What Does A Dialysis Technician Do?

If you want to make a difference in the lives of patients suffering from kidney failure then one career to consider is that of being a dialysis technician. In this role, you will have the chance to maintain and operate dialysis equipment that is so crucial to extending the lives of those with renal failure. You will be preparing patients before their procedure, administering local anesthesia and monitoring them as they undergo dialysis.

To succeed in this career, you will need technical skills in the operation of dialysis equipment. Since you will be dealing with sick patients, it’s also equally important that you are compassionate and patient. In addition, you also need to be physically fit as the work involves moving patients and standing for hours at a time.

A dialysis technician helps patients undergoing hemodialysis, a procedure that removes blood wastes and fluids from the body when the kidneys fail. Together with registered nurses and licensed practical nurses, dialysis technicians operate hemodialysis machines and watch over patients while they are undergoing the procedure.

One of the first things that dialysis technicians do is to set up and operate the hemodialysis machine. Setting up the equipment entails attaching the dialyzer and tubing to the machine in order to get it ready for use. Following the formula, they also mix the dialysate and then prepare the machine by priming the dialyzer with saline solution.

A good reason to become a dialysis technician is to provide service to those who are sick. You will have the chance to help extend the lives of those with kidney failure and of course, enable them to lead normal and happy lives in spite of their condition. Since you will be with the patient throughout the procedure, you will become one of the patient’s confidantes. The sense of fulfillment this gives propels some to work as dialysis technicians.

Dialysis technicians also bring the patient to the dialysis room and assists in positioning the patient comfortably on the chair near the hemodialysis machine. Before administering the procedure, technicians obtain the patient’s vital signs. These include his blood pressure, weight, temperature, pulse rate and respiration rate.

Before commencing with the treatment, dialysis technicians explain the procedure to the patients, especially to those who are undergoing it for the first-time. This is important to calm their fears and worries. They would then sanitize the access point and connects the hemodialysis machine to the access point of the patient so the procedure can begin. Before starting the blood flow pump, dialysis technicians check the settings to ensure that everything is in order. This final check is also done to make certain that important readings for pressure, temperature and conductivity are in accordance with established safety standards.

While the procedure is going on, dialysis technicians check the venous and arterial pressures to see that these are within the set limits. All throughout the procedure, they monitor the patient for allergic reactions and constantly check the machine to see that it is functioning as it should. In the event of a malfunction, they are trained to promptly address the issue. This makes it vital for dialysis technicians to extensively know the machine used in the treatment facility. If the patient experiences a hypotensive episode, clotting issues or needle displacement, the dialysis technicians are trained to handle such situations. They are also trained to provide cardiopulmonary resuscitation or CPR in case the patient suffers cardiac arrest in the middle of the procedure.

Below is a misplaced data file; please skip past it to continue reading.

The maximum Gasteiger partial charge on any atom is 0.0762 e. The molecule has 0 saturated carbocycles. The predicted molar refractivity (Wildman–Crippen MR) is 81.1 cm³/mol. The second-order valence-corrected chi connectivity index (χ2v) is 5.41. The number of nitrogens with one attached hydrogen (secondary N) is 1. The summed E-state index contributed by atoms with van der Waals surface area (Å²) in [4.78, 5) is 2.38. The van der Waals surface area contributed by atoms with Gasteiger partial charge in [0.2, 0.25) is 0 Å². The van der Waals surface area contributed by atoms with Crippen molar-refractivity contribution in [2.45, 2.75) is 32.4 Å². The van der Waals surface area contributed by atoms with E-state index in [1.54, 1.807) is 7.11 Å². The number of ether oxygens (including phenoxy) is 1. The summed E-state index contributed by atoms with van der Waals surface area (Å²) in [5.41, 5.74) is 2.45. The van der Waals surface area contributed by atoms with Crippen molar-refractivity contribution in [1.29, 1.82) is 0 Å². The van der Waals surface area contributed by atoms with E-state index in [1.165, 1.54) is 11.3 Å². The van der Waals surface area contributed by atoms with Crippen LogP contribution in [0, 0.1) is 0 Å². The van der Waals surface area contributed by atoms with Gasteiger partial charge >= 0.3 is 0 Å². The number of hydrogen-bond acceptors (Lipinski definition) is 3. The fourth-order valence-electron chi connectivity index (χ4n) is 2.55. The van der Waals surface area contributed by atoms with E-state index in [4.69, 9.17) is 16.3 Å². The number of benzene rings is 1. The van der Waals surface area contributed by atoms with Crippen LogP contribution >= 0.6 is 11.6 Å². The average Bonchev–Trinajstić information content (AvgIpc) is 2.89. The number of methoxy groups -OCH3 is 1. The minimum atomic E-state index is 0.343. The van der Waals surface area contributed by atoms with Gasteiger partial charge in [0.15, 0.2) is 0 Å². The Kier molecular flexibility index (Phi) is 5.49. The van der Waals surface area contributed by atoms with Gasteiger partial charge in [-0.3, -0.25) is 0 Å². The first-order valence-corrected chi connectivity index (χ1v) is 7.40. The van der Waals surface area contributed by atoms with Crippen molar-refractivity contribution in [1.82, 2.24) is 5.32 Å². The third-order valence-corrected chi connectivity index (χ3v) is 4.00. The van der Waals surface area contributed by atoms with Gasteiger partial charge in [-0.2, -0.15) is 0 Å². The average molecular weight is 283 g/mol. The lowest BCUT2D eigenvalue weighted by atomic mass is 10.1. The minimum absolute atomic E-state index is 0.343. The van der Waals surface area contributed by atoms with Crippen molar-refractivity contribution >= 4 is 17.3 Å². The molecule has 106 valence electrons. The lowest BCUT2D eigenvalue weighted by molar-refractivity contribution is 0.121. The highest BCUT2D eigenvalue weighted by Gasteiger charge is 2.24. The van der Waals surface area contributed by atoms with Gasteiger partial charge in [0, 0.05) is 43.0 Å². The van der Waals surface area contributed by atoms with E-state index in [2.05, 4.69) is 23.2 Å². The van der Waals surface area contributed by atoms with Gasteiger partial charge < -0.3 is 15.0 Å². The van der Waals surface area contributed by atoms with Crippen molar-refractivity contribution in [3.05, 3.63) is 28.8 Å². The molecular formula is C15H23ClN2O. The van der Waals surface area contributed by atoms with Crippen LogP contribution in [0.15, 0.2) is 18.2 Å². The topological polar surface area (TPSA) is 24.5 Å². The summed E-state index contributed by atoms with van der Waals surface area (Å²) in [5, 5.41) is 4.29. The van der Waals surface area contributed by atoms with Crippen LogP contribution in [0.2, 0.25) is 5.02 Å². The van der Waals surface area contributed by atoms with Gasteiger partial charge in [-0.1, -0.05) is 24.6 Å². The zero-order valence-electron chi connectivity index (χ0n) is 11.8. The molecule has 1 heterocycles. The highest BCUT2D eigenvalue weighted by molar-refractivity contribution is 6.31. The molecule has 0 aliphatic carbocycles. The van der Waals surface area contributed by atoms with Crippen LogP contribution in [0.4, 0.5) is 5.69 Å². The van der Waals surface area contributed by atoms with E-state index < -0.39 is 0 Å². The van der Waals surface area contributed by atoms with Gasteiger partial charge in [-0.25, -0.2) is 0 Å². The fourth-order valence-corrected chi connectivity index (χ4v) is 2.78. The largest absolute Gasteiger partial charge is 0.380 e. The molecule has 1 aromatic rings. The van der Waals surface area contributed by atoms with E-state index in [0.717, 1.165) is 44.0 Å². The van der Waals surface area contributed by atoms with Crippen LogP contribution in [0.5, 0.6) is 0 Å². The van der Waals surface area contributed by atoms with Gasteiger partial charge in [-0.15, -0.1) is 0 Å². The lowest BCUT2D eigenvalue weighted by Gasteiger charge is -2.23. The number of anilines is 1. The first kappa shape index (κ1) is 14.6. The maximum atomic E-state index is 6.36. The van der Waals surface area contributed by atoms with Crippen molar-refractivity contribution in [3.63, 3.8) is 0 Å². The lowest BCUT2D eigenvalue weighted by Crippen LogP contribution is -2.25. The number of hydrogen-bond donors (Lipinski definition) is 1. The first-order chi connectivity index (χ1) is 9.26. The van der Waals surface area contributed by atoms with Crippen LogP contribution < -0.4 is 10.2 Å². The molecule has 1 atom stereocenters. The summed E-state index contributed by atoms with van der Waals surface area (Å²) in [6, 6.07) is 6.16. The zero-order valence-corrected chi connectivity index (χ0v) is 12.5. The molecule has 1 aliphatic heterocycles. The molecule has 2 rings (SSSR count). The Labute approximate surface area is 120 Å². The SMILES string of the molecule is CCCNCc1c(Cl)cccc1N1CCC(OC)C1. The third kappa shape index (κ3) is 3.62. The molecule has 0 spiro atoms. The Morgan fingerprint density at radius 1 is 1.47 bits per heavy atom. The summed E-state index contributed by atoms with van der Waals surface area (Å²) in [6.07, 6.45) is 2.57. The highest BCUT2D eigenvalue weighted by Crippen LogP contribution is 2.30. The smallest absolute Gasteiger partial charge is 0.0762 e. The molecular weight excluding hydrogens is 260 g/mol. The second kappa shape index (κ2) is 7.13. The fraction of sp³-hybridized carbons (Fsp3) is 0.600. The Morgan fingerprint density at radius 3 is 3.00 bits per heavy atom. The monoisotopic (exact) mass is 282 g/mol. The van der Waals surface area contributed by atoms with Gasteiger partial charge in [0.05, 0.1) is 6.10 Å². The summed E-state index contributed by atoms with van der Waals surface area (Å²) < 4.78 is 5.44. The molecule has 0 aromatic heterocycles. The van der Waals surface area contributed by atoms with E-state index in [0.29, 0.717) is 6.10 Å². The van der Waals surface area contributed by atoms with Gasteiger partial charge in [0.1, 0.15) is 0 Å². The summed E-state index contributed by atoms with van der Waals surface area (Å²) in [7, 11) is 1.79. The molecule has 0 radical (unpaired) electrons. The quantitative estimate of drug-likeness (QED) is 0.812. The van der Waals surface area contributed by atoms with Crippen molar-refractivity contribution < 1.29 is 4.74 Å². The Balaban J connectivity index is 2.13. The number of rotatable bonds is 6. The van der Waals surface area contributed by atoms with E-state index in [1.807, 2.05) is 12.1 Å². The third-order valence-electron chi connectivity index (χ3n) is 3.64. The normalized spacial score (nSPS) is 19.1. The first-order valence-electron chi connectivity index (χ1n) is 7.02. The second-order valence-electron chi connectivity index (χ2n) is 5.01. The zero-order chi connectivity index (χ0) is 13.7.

After the procedure, dialysis technicians again get the vital signs of the patient. These include his weight, blood pressure, pulse and respiration rates and temperature. They are also responsible for discarding the used dialysis supplies and sanitizing the equipment following the protocol set forth by the manufacturer of the unit.

Also with doing the technical aspect of the job, dialysis technicians are an integral part of the patient’s healthcare team. They discuss the patient’s psychosocial, medical and nutritional concerns with the registered nurse and other members of the team. They are also expected to abide by patient confidentiality policies when providing care.

In addition, one must undergo training to operate dialysis equipment. The training, which can be obtained from vocational and technical schools as well as community colleges, can be completed anywhere from 12 to 18 months. In addition, they are also trained in cardiopulmonary resuscitation (CPR).

The requirements for certification vary from state to state. One certification that dialysis technicians can get is the Certification for Clinical Hemodialysis Technician (CCHT) which is given by the Nephrology Nursing Certification Commission. To obtain certification, students must have six months experience with nephrology technology, pass the exam, finish at least 30 hours of relevant continuing education and professional activity and work a minimum of 3,000 hours as a dialysis technician.

Career Spotlight: Dialysis Technician

Dialysis Technician

Dialysis Technician

Dialysis is a medical procedure for people who have kidney failure. This procedure removes waste and excess fluids from the body for people who have kidney function disorders. Dialysis technicians ope[...]

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